Monday, November 5, 2012

Ben Gibbard: Solo




 
Death Cab, the beginning of the emo-indie rock movement for so many of us growing up, the over-enunciated croons that walked us to and from our high school doors, the OC's musical best friend and some of our first live experiences.

I'm convinced that most young people have had a coming-of-age experience that was decorated with DCFC's atmospheric guitar pangs or lead singer Ben Gibbard's plain vocals, at some point during their adolescent life. Their niche kind of melodic alt-rock brought a new sound to the commerical airwaves and arenas, along with the help of other indie clans Modest Mouse and The Shins - and despite hesitation, we all know we were gratefully a part of that.
To hear that DCFC front man Ben Gibbard has ventured out on his own, outside of spin-off band Postal Service, post-separation from Zooey Deschanel and post-seventh studio album with his faithful DCFC crew - I just had to take a peak into his offshoot solo attempt and what it would hold, eight years after he became a very public industry figure and one of the godfather's of trendy alt-rock. What it holds isn't necessarily contradictory to the emotional romance-rock the front man has expertly written for over a decade, and to be honest, I can't see Gibbard venturing far beyond the sunny melodies and boyish vocals he's known to deliver anyway. I kind of like him just the way he is.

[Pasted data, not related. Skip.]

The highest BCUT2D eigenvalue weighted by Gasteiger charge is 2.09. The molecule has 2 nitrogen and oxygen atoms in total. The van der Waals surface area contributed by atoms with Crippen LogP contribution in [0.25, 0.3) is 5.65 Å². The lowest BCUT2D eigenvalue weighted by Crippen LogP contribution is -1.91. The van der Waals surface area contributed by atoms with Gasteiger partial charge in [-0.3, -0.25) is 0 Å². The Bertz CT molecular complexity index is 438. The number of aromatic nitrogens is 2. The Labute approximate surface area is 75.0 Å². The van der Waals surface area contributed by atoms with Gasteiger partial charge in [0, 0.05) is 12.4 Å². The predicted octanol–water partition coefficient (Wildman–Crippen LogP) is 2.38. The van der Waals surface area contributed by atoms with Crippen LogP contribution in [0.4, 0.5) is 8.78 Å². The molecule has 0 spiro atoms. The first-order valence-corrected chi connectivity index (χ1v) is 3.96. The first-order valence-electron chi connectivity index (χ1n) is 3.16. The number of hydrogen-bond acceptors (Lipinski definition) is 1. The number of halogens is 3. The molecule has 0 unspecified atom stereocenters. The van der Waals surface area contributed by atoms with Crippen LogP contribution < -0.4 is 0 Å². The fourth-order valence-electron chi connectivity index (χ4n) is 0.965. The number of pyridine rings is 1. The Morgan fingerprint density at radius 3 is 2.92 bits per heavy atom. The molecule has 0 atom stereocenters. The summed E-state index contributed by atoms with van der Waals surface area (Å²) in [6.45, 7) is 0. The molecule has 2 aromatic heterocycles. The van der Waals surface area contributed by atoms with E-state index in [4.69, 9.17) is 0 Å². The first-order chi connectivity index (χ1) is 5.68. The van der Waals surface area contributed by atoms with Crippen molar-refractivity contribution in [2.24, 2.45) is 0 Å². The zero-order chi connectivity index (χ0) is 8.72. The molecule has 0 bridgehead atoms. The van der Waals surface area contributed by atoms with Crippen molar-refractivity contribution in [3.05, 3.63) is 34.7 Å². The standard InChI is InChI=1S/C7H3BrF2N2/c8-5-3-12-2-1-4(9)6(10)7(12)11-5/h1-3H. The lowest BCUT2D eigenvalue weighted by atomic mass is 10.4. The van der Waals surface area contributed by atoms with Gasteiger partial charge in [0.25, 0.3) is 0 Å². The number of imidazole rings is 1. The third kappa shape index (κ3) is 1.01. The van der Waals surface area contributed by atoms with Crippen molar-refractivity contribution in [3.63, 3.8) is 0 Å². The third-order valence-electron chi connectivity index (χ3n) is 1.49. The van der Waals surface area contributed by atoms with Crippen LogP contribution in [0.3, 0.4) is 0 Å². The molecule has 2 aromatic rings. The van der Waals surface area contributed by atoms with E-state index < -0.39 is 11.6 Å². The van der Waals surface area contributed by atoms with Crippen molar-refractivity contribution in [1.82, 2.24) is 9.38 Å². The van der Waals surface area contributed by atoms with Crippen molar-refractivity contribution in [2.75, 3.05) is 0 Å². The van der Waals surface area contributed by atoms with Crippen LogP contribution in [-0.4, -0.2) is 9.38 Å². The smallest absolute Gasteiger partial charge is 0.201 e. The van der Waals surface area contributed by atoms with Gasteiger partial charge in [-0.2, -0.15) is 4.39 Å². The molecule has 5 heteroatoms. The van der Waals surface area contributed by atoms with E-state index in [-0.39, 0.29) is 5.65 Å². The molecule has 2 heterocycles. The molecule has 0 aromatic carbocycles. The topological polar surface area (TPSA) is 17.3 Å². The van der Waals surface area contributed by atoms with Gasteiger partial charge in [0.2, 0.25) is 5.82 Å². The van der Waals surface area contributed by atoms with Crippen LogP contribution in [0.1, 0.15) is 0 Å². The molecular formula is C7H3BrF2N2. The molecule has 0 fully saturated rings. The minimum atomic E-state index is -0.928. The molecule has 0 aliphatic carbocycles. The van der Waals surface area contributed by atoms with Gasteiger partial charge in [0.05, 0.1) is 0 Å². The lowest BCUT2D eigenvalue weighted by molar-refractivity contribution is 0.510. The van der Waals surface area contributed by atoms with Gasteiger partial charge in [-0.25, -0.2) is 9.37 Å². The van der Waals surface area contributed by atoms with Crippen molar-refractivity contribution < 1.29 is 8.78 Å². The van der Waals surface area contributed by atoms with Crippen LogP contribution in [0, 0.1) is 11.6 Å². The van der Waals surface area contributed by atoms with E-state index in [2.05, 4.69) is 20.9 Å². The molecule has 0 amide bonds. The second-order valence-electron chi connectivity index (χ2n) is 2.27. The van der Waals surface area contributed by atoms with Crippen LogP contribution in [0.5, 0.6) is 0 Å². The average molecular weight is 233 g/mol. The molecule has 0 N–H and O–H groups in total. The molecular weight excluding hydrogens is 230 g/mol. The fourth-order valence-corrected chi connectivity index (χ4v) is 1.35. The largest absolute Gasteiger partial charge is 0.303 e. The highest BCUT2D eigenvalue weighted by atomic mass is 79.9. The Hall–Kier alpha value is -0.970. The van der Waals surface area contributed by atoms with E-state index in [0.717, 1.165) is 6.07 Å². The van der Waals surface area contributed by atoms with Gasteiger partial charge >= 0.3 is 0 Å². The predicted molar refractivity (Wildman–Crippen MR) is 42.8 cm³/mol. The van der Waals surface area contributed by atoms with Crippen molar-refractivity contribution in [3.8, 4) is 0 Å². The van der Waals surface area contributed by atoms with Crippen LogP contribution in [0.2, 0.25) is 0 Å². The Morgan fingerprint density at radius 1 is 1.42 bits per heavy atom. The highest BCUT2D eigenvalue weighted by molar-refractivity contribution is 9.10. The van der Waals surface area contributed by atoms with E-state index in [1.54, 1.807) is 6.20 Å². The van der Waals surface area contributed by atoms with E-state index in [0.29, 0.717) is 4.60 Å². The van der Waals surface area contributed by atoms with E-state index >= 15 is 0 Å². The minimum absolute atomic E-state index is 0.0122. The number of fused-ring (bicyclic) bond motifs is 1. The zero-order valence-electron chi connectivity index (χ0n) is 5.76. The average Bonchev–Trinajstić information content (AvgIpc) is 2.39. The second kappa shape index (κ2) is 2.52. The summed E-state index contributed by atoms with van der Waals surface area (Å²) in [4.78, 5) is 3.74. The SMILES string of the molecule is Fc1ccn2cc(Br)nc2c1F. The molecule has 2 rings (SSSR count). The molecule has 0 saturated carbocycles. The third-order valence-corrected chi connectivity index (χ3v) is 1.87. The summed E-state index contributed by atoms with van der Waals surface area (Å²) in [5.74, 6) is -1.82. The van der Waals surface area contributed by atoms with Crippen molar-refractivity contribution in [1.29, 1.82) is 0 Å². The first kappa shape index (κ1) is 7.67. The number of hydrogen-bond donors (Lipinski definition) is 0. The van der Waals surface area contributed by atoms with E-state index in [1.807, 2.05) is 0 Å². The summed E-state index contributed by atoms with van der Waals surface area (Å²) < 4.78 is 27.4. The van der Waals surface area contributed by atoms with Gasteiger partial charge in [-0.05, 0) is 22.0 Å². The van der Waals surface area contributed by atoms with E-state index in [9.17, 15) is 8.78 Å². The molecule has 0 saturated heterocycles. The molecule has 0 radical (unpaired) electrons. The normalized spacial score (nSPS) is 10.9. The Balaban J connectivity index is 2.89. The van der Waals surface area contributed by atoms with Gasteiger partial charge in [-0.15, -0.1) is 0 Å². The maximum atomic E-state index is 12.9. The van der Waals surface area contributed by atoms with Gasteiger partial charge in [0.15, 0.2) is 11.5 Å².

So, although not an extensive diversion from his tell-tale pleasing sound, Gibbard unloads plenty of emotional baggage through sweet chord combinations and shoulder-to-lean-on duets with the wise Aimee Mann. It's not experimental, it's not risky - but, it's enjoyable.

You be the judge.




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